Powell River residents have just two more opportunities to hear a live orchestra before the Pacific Region International Summer Music Academy (PRISMA) Festival comes to a close for another year.
The most anticipated concerts still to come this weekend will feature performances by PRISMA’s two concerto competition finalists: American flautist Martin Godoy and Canadian violinist Julie Lin.
After a thrilling semi-final round on June 19 that whittled down a list of 12 deserving competitors, Godoy and Lin will take the stage at 7:30 pm on Friday and 1:30 pm on Saturday with the PRISMA Festival Orchestra as part of the gala closing festivities at Evergreen Theatre.
“The skill level was higher than ever,” said PRISMA music director Arthur Arnold of this year’s entrants. “It’s not that we didn’t have this level in the past finalists before, but certainly not with all 12 competitors so consistently.”
Arnold attributes this shift to the organization’s ever-growing Musical Merit Scholarship Fund, which helps PRISMA attract more and more elite musicians to Powell River each June.
“Martin and Julie are two amazing performers with beautiful pieces,” he added. “There is a certain similarity between these works in the sense that they are romantic and dreamy, but also very accessible.”
For Lin, who will play Samuel Barber’s Concerto for Violin and Orchestra, Op. 14, the greatest excitement heading into the weekend showdown comes from being able to take the piece full scale. Gone is the lone piano used in the semi-final round, and in its place is a 78-piece symphony.
“That was one of my biggest goals, playing it with orchestra,” she said. “It’s so different than with piano. There are so many more colours and moods.”
Her fellow competitor, Godoy, will play Georges Hue’s Fantasie for Flute and Orchestra, a work he first became acquainted with back in high school. On the contrary, he’s a little more nervous about translating the piece to a larger ensemble.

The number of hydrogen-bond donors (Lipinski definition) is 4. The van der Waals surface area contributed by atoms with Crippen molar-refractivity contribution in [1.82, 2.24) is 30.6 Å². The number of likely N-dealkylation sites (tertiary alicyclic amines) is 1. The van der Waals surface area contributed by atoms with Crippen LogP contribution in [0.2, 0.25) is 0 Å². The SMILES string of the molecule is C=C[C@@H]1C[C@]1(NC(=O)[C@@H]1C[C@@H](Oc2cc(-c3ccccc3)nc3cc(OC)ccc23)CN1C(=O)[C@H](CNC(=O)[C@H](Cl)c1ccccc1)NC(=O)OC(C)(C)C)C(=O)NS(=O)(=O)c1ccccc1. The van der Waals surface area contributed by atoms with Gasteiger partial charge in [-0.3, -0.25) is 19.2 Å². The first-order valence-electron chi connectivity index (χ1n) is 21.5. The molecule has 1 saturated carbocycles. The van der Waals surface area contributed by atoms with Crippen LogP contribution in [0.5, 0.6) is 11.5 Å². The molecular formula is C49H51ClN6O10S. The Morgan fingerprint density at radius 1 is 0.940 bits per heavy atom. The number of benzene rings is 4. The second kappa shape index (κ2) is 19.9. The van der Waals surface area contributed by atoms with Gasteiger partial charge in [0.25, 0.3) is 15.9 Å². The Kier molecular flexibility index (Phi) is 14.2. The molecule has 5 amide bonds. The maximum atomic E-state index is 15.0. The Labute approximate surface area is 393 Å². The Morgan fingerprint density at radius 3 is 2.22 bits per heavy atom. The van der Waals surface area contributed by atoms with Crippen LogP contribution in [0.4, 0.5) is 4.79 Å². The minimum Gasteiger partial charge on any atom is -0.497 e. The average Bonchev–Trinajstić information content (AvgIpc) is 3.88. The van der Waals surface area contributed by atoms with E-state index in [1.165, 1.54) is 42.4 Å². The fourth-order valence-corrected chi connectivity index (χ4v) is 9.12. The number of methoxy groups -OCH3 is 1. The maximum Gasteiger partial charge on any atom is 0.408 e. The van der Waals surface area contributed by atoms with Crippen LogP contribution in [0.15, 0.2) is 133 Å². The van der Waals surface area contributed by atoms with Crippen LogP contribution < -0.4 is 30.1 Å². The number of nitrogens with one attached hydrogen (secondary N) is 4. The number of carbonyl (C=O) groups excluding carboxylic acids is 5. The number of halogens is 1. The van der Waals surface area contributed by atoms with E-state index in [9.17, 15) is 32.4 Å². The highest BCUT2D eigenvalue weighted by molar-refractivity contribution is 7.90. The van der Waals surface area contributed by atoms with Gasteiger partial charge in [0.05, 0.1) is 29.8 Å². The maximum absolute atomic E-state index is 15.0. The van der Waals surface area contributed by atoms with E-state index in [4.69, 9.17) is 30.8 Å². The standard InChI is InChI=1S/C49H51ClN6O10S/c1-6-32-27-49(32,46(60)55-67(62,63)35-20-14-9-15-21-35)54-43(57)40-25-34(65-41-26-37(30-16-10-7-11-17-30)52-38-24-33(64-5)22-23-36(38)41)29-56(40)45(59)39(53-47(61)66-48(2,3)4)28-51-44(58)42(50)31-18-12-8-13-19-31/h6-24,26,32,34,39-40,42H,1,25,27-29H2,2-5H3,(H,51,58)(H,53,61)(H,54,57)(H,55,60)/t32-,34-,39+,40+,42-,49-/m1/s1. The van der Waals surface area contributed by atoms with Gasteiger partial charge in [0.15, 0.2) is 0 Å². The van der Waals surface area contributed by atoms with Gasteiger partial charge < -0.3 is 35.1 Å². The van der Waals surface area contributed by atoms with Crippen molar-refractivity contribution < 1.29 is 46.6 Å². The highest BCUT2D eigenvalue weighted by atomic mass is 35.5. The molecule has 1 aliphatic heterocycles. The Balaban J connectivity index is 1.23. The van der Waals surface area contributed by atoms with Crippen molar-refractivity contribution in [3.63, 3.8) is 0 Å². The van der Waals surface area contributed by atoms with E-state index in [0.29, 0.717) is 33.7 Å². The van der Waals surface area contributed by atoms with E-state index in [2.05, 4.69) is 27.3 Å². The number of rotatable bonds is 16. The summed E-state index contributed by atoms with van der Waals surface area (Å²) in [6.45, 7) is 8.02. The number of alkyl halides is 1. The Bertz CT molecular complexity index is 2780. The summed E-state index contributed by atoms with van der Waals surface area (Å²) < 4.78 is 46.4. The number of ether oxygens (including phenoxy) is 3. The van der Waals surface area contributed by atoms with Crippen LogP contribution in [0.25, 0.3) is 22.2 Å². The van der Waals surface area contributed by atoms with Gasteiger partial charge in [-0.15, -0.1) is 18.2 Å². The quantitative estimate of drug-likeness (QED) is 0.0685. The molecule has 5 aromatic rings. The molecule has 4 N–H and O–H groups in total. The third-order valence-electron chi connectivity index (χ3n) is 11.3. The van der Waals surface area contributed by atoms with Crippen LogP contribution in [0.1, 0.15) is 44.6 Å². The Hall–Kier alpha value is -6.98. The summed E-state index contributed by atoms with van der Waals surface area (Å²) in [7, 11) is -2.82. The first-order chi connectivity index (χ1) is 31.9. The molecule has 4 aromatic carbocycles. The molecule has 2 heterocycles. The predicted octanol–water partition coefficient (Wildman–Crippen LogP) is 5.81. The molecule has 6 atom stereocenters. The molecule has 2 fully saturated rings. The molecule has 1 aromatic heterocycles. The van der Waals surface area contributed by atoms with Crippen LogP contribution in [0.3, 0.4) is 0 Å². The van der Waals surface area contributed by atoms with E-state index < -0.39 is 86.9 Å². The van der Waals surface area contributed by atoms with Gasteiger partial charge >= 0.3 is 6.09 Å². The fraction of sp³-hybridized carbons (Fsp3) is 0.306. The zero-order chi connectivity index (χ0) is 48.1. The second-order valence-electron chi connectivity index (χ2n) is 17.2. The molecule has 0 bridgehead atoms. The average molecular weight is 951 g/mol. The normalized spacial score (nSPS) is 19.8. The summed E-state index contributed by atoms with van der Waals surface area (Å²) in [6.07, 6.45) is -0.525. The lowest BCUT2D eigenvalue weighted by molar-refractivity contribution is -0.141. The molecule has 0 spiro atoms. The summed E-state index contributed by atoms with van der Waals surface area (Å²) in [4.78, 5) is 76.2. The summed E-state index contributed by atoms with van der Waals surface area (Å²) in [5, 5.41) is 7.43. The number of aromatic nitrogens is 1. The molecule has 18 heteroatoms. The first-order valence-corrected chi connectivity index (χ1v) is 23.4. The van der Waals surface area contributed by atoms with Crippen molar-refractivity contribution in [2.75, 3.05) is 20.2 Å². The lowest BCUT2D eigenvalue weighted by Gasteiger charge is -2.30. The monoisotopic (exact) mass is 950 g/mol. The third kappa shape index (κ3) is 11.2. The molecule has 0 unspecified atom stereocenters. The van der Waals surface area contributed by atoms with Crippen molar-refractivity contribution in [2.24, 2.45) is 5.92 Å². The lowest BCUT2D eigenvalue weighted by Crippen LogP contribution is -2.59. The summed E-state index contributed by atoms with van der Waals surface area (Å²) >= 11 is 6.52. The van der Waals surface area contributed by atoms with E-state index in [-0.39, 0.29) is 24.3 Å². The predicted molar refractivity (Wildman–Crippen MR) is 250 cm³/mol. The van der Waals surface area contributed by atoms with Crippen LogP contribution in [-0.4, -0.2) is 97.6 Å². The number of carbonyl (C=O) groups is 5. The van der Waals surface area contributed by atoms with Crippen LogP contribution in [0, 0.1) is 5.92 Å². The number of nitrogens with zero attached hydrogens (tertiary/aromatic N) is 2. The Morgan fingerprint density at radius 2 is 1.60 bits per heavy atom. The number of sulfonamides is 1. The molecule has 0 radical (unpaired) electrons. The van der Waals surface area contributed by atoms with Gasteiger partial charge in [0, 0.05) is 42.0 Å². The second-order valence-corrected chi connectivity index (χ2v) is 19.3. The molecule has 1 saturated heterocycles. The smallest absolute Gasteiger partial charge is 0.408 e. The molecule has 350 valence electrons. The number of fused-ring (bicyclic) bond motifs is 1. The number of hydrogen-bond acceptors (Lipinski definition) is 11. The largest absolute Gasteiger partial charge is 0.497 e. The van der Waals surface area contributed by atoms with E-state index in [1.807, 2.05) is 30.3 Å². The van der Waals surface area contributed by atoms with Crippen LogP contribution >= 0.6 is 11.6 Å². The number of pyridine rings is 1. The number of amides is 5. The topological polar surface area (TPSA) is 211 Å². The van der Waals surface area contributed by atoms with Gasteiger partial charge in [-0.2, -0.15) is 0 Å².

“With piano there’s just a collaboration between two people,” he said. “With an orchestra it’s just making sure everybody has the same pulse, everybody has the same interpretation as you so that’s what makes it challenging but potentially more rewarding.”
Both agree the grand prize, a chance to play with the Moscow Symphony Orchestra in the coming months, would be life-changing.
“I’m 20 so that’s pretty early to be able to have that experience and it would be such an eye-opener for me,” said Lin.
“I think it would be very humbling,” said Godoy.
The concertos will be conducted by one of PRISMA’s student conductors: Andrew Kim and David Vess. To round out the program, maestro Arnold will lead the Carnival Overture by Antonin Dvořák and Symphony No. 10 by Dmitri Shostakovich.
Tickets are still available for both symphony performances on June 28 and 29, and also for the Guest Artist Chamber Music Concert taking place this Thursday, June 27.
The PRISMA box office is open from noon to 5 pm in the upper level of Powell River Recreation Complex, before and during evening concerts, and online 24/7 at prismafestival.com.